I’m working with a company in the B2B space that has an interesting but very common website case:
- They have an old, basic and static site
- It has very weak SEO
- They’re paying significant amounts of money for Google Adwords each month to get them page ranked
- They’re not tracking anything
Luckily, they want this to change. In conjunction with a website design overhaul, we’re going to completely up-end this model and flip it on it’s head (or side, or whatever).
One of the main topics of conversation has been the issue of Google Adwords – do we use them or not. My answer is no, not right now. A few further thoughts to that end [Disclaimer - I had a quick call with the team at HubSpot, as I would like to use their product in this process, and some of these thoughts stem from a conversation I had with Vas]:
- Firstly, there is nothing in place right now to determine the effects of their Adwords: they don’t know who’s clicking, what they’re clicking on, if they’re qualified leads, etc. All they know is that they’re the first (sponsored) link that shows up on Google for one of the keywords.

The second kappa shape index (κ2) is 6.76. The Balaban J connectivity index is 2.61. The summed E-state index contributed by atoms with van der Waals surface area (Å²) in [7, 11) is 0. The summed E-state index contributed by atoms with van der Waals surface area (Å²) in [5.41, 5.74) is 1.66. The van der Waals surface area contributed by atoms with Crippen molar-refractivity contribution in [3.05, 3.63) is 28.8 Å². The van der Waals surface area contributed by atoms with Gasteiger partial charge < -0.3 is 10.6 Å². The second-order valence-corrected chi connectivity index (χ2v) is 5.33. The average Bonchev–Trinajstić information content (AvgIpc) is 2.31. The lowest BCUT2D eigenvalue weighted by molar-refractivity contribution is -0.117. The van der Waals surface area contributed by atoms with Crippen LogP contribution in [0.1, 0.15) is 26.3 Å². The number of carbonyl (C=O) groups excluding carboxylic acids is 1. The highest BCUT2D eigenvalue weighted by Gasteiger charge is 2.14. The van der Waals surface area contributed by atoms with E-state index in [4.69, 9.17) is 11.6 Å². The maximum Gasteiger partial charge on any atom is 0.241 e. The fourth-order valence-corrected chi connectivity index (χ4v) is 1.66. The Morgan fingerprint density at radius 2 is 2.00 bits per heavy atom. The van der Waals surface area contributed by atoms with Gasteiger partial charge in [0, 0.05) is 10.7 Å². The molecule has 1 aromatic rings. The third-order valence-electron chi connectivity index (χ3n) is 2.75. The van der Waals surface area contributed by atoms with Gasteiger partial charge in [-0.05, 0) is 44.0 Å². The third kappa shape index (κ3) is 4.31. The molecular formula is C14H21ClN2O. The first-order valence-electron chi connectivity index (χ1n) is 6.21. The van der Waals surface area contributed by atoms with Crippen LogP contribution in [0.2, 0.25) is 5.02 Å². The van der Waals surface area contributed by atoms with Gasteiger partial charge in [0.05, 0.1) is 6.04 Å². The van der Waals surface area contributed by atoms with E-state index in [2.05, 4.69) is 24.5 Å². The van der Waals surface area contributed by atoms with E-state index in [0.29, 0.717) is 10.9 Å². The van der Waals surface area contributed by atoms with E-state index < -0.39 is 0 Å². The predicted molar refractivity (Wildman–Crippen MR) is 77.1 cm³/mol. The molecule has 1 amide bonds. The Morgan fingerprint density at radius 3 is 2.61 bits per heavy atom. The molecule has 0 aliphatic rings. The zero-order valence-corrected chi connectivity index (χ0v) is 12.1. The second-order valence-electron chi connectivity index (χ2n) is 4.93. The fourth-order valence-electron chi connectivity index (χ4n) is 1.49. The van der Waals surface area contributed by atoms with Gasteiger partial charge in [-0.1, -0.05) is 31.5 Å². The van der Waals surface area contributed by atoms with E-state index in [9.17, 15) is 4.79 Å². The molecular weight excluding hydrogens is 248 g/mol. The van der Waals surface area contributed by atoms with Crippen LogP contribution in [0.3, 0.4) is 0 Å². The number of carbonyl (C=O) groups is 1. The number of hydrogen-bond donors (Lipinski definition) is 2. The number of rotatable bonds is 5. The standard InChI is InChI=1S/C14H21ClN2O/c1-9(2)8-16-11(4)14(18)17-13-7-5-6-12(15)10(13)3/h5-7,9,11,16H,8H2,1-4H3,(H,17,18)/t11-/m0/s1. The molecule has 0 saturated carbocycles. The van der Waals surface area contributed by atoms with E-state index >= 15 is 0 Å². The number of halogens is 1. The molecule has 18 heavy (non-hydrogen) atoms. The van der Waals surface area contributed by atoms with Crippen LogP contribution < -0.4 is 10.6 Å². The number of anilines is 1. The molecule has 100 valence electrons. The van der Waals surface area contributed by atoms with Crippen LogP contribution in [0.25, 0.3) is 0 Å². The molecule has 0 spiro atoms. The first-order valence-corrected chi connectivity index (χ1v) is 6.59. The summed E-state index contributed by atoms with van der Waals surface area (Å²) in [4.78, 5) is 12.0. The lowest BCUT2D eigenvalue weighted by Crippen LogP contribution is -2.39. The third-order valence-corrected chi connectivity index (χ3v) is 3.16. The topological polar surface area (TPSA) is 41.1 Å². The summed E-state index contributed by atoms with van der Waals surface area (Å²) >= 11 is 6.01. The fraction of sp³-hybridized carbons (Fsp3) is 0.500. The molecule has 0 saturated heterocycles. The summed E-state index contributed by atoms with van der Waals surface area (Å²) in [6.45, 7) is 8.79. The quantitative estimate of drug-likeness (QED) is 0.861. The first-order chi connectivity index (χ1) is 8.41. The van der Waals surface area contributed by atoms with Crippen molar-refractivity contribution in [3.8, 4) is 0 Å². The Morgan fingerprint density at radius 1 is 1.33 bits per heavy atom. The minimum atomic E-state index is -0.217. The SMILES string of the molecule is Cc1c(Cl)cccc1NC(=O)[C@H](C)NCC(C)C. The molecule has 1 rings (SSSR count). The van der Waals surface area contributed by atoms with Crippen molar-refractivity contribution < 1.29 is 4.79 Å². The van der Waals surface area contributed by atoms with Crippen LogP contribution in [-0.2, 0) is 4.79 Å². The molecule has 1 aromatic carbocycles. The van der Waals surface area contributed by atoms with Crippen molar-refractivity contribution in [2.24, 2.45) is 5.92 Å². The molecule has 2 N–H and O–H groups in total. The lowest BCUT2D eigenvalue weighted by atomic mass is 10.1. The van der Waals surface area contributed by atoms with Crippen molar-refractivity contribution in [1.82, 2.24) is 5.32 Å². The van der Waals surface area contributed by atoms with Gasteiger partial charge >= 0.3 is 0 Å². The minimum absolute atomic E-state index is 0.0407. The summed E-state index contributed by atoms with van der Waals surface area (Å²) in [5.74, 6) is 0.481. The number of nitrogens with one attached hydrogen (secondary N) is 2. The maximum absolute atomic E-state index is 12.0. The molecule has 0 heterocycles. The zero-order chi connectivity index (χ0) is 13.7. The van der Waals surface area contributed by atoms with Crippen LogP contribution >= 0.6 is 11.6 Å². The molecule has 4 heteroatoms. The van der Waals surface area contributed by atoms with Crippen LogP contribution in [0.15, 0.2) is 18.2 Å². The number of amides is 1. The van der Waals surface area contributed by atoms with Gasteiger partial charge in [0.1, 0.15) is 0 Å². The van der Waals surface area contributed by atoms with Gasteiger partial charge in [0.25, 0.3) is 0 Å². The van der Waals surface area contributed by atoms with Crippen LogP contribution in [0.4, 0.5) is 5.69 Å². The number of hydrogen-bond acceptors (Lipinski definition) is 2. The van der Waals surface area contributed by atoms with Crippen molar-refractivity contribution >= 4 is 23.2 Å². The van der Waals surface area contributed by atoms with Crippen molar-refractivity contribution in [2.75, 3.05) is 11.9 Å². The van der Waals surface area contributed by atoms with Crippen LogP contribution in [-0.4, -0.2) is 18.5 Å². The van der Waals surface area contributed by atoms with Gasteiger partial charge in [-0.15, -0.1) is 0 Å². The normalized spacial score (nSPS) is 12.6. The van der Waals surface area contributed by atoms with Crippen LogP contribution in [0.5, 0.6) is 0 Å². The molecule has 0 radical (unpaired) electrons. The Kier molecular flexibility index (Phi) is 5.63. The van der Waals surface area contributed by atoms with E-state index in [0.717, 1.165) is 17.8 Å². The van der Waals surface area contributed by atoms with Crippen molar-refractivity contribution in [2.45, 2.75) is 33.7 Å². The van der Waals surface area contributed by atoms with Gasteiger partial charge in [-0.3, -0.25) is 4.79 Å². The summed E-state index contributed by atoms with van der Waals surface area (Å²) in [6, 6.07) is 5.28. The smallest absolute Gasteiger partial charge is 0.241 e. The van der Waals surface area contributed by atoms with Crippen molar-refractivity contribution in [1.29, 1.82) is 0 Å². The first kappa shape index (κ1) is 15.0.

- There was little research done to choose those keywords, and it was based loosely on product lines. The list also hasn’t been updated in many years.
- They have little to no effective SEO built into their site, which hasn’t been changed in over five years.
Essentially, they’ve put Adwords in place and let it run.
They’re simply paying the meter to reserve a parking spot, and hope they don’t have a cop come around and write them a ticket or tow the car away. Because that’s what would happen the minute they stopped paying the meter if they’d relied on their existing website. The Adwords are only giving them short-term benefits while they’re still paying.
What we’re working towards is building their own parking lot where they won’t have to worry about paying the meter: An architecturally strong website, with sophisticated SEO, continually updated content, metrics in place to determine how people are accessing and using the site, and developing more paths for people to get there.
Does that mean we nix Google Adwords? For now, yes. There doesn’t seem to be much point in using them if they don’t know what they’re bringing to the table. It’s sort of like parking in the first available spot before you know if it’s close to your lunch meeting near City Hall (“It’s around here somewhere,” he said.). There might be spots closer. Heck, City Hall could have it’s own free parking lot.
But only for now.We’re building their own parking lot that they can park in on most days, and telling them where the best spot to pay for is next time they have lunch near City Hall….
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